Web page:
(c) 2020 Vernon Miles Kerr, VernonMilesKerr.com, WritersClass.net
Is Goodness for wimps? Is Goodness “relative”? Can acts be attributed to Goodness in one context but not in another? Is there a spirit of Goodness, infusing some people, but not others? Or is Goodness merely one quality of a normal, healthy human mind? I believe it is, but the operative word is “healthy.” Mental and/or social “health” is another relative judgment call — but there are some physical concepts, that can help.
Curiously, Sigmund Freud’s ideas and the design of the UNIX computer operating system — used by the Apple MacIntosh and by large Industrial networks — both apply to human Goodness, in that they both have a layered approach. Freud was on the right track with his Id, Ego, and Superego.
- The Id is the lizard brain. (UNIX’s Hardware layer.) The Id is our mechanical, knee-jerk self-protective, self-aggrandizing layer. Eating, reproducing…
- The Ego: Where Self-awareness and awareness of others commingle to form personality. (UNIX’s Kernel andShells, which handle input & output)
- The Superego: The social layer, the safety-dependent group-affiliation layer where culture & manners reside.(UNIX’s Utilities/Applications layer)
The Superego is where Goodness lives. It’s the safe-place where humanity as a species rises or falls. An individual can basically “exist”with only layers 1 & 2 but Goodness cannot. A healthy individual, naturally incorporates layer 3. An unhealthy person such as a sociopath can only feign an association with the Superego level. He or she uses that false-impression, that false-Goodness as camouflage in order to support layers 1 and 2 — in order to promote “self” rather than to promote “humanity.”
For our own self-protection we need to recognize the camouflage, and then structure our interactions with such people. For the protection of humanity, we need to improve delivery of mental-health services and to adopt methods to avoid hiring or electing such people if the position or office being filled potentially puts human lives at risk.
2 thoughts on “Opinion | Goodness”
This is a brilliant piece, and yet your description of the Freudian system is not fully accurate. As I understand it, the super-ego is not coterminous with goodness, but an overeager emissary of the Parents, of Society, of the most judgmental aspects of the person. The other extreme of the Superego is the id, which you describe fairly and well. The ego is the consequence of the clash or meeting or encounter or even marriage of Superego and Id, and it remains somewhat delicate as it is being buffeted by both throughout life. After all, we need our id, but an unchecked id is dangerous, and we need our superego but we can’t surrender to it fully lest we neglect our own inner, sometimes bodily imperatives. I’m not in a position to judge the comparison to hardware/software, but I have often wondered if these psychological categories make much sense anymore. Since you know German, you might check out the original German terminology Freud used. Far more expressive than the English translation.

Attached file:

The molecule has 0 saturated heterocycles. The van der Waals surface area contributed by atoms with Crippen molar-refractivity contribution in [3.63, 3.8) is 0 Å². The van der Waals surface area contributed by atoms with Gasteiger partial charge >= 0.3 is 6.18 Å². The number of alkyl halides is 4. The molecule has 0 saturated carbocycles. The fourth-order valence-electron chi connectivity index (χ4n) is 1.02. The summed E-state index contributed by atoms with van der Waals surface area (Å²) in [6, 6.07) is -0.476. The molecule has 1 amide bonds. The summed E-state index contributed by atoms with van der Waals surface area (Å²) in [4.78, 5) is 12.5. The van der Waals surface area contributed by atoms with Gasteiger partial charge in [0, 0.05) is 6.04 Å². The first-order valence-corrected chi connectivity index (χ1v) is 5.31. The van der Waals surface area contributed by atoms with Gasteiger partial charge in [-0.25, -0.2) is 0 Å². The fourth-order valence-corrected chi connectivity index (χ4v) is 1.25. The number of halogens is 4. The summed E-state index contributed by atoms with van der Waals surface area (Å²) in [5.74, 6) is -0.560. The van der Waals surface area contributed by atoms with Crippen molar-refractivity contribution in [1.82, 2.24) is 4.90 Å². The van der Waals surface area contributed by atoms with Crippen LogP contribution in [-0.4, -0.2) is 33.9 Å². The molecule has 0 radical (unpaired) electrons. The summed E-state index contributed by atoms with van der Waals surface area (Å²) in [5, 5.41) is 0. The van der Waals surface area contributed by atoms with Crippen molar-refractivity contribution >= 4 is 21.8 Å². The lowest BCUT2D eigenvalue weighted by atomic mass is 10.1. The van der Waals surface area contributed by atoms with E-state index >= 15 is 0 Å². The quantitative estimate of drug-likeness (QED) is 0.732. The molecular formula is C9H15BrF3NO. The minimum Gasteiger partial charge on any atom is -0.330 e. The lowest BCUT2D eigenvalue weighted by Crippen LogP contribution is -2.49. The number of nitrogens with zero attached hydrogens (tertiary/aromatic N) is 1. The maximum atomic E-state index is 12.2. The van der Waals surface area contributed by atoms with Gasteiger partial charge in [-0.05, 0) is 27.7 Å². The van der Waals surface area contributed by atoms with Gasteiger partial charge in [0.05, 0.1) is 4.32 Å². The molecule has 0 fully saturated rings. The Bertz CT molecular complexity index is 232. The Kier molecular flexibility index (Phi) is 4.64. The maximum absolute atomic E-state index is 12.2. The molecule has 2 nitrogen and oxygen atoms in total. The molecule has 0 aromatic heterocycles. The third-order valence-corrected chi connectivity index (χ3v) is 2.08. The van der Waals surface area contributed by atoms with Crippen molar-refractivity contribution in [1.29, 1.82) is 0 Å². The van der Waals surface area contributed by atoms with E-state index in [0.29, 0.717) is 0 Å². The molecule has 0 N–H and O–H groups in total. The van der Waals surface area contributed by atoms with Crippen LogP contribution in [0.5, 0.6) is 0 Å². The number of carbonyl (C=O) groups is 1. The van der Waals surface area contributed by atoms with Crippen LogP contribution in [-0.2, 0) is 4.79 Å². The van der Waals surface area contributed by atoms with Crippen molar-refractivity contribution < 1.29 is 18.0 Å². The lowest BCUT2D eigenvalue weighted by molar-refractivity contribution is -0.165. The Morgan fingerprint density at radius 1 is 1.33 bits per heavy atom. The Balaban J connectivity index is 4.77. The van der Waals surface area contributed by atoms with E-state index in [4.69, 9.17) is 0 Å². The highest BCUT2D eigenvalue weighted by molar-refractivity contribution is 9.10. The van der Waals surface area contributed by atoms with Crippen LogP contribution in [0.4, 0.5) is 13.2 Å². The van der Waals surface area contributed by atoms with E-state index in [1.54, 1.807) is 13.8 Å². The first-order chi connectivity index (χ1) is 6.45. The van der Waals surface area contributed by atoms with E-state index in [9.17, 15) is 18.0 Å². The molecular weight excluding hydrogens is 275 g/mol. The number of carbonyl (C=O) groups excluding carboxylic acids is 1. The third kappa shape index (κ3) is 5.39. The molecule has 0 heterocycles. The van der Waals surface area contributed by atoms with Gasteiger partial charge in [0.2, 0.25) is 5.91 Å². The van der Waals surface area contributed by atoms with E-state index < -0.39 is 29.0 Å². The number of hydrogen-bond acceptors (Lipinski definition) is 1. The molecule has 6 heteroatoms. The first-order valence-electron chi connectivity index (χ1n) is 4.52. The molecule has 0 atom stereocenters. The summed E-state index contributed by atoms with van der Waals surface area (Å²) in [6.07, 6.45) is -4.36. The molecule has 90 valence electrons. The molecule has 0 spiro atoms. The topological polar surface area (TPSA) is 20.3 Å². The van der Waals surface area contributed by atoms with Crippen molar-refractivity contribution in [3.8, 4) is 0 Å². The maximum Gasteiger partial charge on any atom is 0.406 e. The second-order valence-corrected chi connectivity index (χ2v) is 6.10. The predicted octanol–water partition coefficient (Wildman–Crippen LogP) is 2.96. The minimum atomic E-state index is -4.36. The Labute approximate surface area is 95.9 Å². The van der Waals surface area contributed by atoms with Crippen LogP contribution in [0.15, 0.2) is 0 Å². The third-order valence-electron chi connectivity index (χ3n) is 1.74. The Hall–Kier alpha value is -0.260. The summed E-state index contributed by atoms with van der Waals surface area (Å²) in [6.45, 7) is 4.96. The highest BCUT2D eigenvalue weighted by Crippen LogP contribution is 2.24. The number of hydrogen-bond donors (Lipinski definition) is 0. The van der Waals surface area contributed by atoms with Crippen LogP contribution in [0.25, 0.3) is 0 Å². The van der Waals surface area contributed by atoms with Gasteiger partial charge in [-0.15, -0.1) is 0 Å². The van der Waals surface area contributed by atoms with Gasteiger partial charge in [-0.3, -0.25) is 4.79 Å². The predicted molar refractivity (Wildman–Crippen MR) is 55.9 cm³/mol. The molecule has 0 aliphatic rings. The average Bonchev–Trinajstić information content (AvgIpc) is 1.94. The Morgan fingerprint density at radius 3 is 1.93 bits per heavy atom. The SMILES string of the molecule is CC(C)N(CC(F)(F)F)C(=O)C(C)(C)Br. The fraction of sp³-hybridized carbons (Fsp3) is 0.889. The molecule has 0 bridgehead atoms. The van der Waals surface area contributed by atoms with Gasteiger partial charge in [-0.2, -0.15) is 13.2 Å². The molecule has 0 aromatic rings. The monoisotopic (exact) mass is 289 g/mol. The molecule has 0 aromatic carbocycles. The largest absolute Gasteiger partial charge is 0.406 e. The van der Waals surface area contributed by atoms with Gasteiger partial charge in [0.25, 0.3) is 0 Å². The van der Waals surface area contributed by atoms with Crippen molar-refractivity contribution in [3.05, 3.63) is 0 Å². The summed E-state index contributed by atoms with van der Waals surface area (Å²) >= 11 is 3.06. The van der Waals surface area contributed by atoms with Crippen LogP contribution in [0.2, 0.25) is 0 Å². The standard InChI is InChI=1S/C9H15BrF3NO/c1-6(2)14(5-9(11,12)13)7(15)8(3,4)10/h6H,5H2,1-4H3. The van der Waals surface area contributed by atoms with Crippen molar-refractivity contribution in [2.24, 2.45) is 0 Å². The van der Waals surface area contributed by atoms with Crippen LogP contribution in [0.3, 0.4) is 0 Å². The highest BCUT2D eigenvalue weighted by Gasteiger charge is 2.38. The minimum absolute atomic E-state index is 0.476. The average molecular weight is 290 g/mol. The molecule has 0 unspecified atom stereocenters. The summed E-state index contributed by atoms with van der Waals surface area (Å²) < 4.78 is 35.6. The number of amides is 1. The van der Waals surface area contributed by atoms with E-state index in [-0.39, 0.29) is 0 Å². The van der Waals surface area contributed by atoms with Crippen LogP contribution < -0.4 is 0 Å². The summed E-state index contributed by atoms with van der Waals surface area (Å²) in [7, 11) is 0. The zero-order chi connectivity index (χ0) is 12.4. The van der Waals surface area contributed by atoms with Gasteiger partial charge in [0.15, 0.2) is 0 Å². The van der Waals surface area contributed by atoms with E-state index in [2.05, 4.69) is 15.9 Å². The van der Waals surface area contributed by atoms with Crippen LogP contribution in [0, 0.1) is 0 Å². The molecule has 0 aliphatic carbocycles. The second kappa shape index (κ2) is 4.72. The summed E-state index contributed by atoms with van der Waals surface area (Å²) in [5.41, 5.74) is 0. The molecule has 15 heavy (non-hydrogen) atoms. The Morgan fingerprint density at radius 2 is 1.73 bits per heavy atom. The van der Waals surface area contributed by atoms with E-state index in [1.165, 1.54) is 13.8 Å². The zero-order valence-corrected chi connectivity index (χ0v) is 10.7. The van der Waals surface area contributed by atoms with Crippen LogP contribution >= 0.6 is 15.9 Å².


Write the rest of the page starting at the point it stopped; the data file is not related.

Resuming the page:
AND something you say in passing strikes me as “problematic,” It is not that we “don’t deliver mental health care,” it’s that we have no idea how to fix or cure or often just mitigate mental health conditions! I Manfred >
Thanks, Professor. I agree with your assessment completely. The analogy between computer-tech and Freud’s tripartite concept was a tiny stretch. I agree that Freud meant the Superego to be more in the middle, so that the parental and societal aspects of it acted more as a mediator between the Id and Ego. In computer software there’s lots of talk about “stacks,” usually with the earliest and most simple software or data on the bottom and increasingly dependent software stacked on top. My view of the human psyche-stack is more: 1. Lizard Brain, 2. Social Instincts (as in apes and canines) 3. Language-enabled ideas of morality, culture (even myth and religion) Maybe someday there will be a #4, where myth and religion are left behind. 🙂 I really appreciate your thoughts, and I’m curious now to go read Freud in the original German.